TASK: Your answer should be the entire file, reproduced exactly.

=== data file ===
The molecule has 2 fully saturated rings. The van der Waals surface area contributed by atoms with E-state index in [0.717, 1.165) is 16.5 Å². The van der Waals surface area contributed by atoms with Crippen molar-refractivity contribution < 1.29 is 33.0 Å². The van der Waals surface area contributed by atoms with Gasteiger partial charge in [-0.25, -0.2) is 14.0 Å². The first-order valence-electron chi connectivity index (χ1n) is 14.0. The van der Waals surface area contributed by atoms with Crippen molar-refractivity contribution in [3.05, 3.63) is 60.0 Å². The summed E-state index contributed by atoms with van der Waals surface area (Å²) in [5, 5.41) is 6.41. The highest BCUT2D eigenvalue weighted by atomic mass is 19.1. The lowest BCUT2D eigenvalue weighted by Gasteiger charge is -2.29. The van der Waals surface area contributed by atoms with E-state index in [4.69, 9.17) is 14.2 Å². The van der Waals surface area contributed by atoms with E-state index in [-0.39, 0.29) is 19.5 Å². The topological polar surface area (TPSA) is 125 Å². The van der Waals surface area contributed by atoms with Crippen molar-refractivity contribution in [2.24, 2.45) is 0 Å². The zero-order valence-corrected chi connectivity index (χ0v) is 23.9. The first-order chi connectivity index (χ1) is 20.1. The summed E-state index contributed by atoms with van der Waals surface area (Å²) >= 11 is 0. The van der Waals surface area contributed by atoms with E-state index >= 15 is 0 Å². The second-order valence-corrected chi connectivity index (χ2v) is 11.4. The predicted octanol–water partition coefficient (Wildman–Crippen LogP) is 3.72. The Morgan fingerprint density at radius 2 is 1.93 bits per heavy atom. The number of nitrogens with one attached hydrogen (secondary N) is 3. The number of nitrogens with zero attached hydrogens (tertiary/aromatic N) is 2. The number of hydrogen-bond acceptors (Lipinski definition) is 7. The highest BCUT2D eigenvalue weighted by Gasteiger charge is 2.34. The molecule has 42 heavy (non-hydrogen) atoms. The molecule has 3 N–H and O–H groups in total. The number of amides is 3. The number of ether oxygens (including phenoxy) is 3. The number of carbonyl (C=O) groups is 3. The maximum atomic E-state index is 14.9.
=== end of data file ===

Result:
The molecule has 2 fully saturated rings. The van der Waals surface area contributed by atoms with E-state index in [0.717, 1.165) is 16.5 Å². The van der Waals surface area contributed by atoms with Crippen molar-refractivity contribution < 1.29 is 33.0 Å². The van der Waals surface area contributed by atoms with Gasteiger partial charge in [-0.25, -0.2) is 14.0 Å². The first-order valence-electron chi connectivity index (χ1n) is 14.0. The van der Waals surface area contributed by atoms with Crippen molar-refractivity contribution in [3.05, 3.63) is 60.0 Å². The summed E-state index contributed by atoms with van der Waals surface area (Å²) in [5, 5.41) is 6.41. The highest BCUT2D eigenvalue weighted by atomic mass is 19.1. The lowest BCUT2D eigenvalue weighted by Gasteiger charge is -2.29. The van der Waals surface area contributed by atoms with E-state index in [4.69, 9.17) is 14.2 Å². The van der Waals surface area contributed by atoms with E-state index in [-0.39, 0.29) is 19.5 Å². The topological polar surface area (TPSA) is 125 Å². The van der Waals surface area contributed by atoms with Crippen molar-refractivity contribution in [2.24, 2.45) is 0 Å². The zero-order valence-corrected chi connectivity index (χ0v) is 23.9. The first-order chi connectivity index (χ1) is 20.1. The summed E-state index contributed by atoms with van der Waals surface area (Å²) >= 11 is 0. The van der Waals surface area contributed by atoms with E-state index >= 15 is 0 Å². The second-order valence-corrected chi connectivity index (χ2v) is 11.4. The predicted octanol–water partition coefficient (Wildman–Crippen LogP) is 3.72. The Morgan fingerprint density at radius 2 is 1.93 bits per heavy atom. The number of nitrogens with one attached hydrogen (secondary N) is 3. The number of nitrogens with zero attached hydrogens (tertiary/aromatic N) is 2. The number of hydrogen-bond acceptors (Lipinski definition) is 7. The highest BCUT2D eigenvalue weighted by Gasteiger charge is 2.34. The molecule has 42 heavy (non-hydrogen) atoms. The molecule has 3 N–H and O–H groups in total. The number of amides is 3. The number of ether oxygens (including phenoxy) is 3. The number of carbonyl (C=O) groups is 3. The maximum atomic E-state index is 14.9.